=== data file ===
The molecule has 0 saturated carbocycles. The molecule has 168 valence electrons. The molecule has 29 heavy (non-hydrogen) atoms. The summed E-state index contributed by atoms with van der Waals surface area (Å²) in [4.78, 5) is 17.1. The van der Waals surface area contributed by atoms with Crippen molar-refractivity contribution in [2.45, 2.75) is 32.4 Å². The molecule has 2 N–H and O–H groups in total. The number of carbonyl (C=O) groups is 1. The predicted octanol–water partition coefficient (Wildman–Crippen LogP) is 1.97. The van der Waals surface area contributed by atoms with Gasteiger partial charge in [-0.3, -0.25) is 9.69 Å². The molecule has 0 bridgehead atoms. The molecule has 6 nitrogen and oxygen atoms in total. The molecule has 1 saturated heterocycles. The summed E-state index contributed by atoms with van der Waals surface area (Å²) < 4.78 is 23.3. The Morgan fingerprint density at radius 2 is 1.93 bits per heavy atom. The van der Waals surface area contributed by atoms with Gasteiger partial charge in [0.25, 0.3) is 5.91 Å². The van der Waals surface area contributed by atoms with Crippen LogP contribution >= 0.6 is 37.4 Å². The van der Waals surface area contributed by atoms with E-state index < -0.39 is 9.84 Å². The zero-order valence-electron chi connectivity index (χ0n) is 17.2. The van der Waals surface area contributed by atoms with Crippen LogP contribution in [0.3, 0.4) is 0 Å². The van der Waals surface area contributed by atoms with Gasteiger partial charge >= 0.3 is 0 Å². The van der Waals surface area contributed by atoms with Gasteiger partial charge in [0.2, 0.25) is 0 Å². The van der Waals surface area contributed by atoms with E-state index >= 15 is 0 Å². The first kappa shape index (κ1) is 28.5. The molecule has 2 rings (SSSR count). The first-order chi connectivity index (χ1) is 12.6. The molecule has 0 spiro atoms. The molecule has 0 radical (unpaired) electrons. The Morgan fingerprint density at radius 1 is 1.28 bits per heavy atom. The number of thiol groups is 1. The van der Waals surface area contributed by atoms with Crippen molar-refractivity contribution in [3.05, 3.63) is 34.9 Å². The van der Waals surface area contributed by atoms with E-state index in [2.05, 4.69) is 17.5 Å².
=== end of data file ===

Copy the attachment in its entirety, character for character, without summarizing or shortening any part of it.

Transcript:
The molecule has 0 saturated carbocycles. The molecule has 168 valence electrons. The molecule has 29 heavy (non-hydrogen) atoms. The summed E-state index contributed by atoms with van der Waals surface area (Å²) in [4.78, 5) is 17.1. The van der Waals surface area contributed by atoms with Crippen molar-refractivity contribution in [2.45, 2.75) is 32.4 Å². The molecule has 2 N–H and O–H groups in total. The number of carbonyl (C=O) groups is 1. The predicted octanol–water partition coefficient (Wildman–Crippen LogP) is 1.97. The van der Waals surface area contributed by atoms with Gasteiger partial charge in [-0.3, -0.25) is 9.69 Å². The molecule has 0 bridgehead atoms. The molecule has 6 nitrogen and oxygen atoms in total. The molecule has 1 saturated heterocycles. The summed E-state index contributed by atoms with van der Waals surface area (Å²) < 4.78 is 23.3. The Morgan fingerprint density at radius 2 is 1.93 bits per heavy atom. The van der Waals surface area contributed by atoms with Gasteiger partial charge in [0.25, 0.3) is 5.91 Å². The van der Waals surface area contributed by atoms with Crippen LogP contribution >= 0.6 is 37.4 Å². The van der Waals surface area contributed by atoms with E-state index < -0.39 is 9.84 Å². The zero-order valence-electron chi connectivity index (χ0n) is 17.2. The van der Waals surface area contributed by atoms with Crippen LogP contribution in [0.3, 0.4) is 0 Å². The van der Waals surface area contributed by atoms with Gasteiger partial charge >= 0.3 is 0 Å². The van der Waals surface area contributed by atoms with Gasteiger partial charge in [0.2, 0.25) is 0 Å². The van der Waals surface area contributed by atoms with E-state index >= 15 is 0 Å². The first kappa shape index (κ1) is 28.5. The molecule has 2 rings (SSSR count). The first-order chi connectivity index (χ1) is 12.6. The molecule has 0 spiro atoms. The molecule has 0 radical (unpaired) electrons. The Morgan fingerprint density at radius 1 is 1.28 bits per heavy atom. The number of thiol groups is 1. The van der Waals surface area contributed by atoms with Crippen molar-refractivity contribution in [3.05, 3.63) is 34.9 Å². The van der Waals surface area contributed by atoms with E-state index in [2.05, 4.69) is 17.5 Å².